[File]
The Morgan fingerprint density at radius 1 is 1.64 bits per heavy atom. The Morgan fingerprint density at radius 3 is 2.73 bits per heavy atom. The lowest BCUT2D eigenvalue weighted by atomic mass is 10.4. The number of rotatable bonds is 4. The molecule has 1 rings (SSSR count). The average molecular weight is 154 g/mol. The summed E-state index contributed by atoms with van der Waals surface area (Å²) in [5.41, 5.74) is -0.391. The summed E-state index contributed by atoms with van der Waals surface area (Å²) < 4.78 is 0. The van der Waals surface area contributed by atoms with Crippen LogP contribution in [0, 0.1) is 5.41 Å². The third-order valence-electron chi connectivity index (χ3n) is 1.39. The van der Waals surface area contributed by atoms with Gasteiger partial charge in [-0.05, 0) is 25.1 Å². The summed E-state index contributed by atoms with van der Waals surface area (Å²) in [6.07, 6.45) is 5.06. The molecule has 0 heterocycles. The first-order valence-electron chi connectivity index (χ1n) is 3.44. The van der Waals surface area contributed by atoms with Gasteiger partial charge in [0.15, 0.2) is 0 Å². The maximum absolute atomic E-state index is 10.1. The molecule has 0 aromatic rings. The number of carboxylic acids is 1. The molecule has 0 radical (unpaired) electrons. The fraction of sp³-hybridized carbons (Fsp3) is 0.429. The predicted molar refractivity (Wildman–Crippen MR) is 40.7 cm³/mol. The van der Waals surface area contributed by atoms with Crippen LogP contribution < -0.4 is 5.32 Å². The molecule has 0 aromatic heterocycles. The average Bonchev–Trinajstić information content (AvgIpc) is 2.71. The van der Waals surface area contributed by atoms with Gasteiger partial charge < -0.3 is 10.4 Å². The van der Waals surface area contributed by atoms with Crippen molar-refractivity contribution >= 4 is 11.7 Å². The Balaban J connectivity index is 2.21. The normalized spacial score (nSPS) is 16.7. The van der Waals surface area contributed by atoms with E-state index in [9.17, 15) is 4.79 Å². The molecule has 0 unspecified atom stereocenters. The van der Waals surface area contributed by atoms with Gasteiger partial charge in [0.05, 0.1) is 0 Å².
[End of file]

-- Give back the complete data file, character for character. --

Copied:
The Morgan fingerprint density at radius 1 is 1.64 bits per heavy atom. The Morgan fingerprint density at radius 3 is 2.73 bits per heavy atom. The lowest BCUT2D eigenvalue weighted by atomic mass is 10.4. The number of rotatable bonds is 4. The molecule has 1 rings (SSSR count). The average molecular weight is 154 g/mol. The summed E-state index contributed by atoms with van der Waals surface area (Å²) in [5.41, 5.74) is -0.391. The summed E-state index contributed by atoms with van der Waals surface area (Å²) < 4.78 is 0. The van der Waals surface area contributed by atoms with Crippen LogP contribution in [0, 0.1) is 5.41 Å². The third-order valence-electron chi connectivity index (χ3n) is 1.39. The van der Waals surface area contributed by atoms with Gasteiger partial charge in [-0.05, 0) is 25.1 Å². The summed E-state index contributed by atoms with van der Waals surface area (Å²) in [6.07, 6.45) is 5.06. The molecule has 0 heterocycles. The first-order valence-electron chi connectivity index (χ1n) is 3.44. The van der Waals surface area contributed by atoms with Gasteiger partial charge in [0.15, 0.2) is 0 Å². The maximum absolute atomic E-state index is 10.1. The molecule has 0 aromatic rings. The number of carboxylic acids is 1. The molecule has 0 radical (unpaired) electrons. The fraction of sp³-hybridized carbons (Fsp3) is 0.429. The predicted molar refractivity (Wildman–Crippen MR) is 40.7 cm³/mol. The van der Waals surface area contributed by atoms with Crippen LogP contribution < -0.4 is 5.32 Å². The molecule has 0 aromatic heterocycles. The average Bonchev–Trinajstić information content (AvgIpc) is 2.71. The van der Waals surface area contributed by atoms with Gasteiger partial charge < -0.3 is 10.4 Å². The van der Waals surface area contributed by atoms with Crippen molar-refractivity contribution >= 4 is 11.7 Å². The Balaban J connectivity index is 2.21. The normalized spacial score (nSPS) is 16.7. The van der Waals surface area contributed by atoms with E-state index in [9.17, 15) is 4.79 Å². The molecule has 0 unspecified atom stereocenters. The van der Waals surface area contributed by atoms with Gasteiger partial charge in [0.05, 0.1) is 0 Å².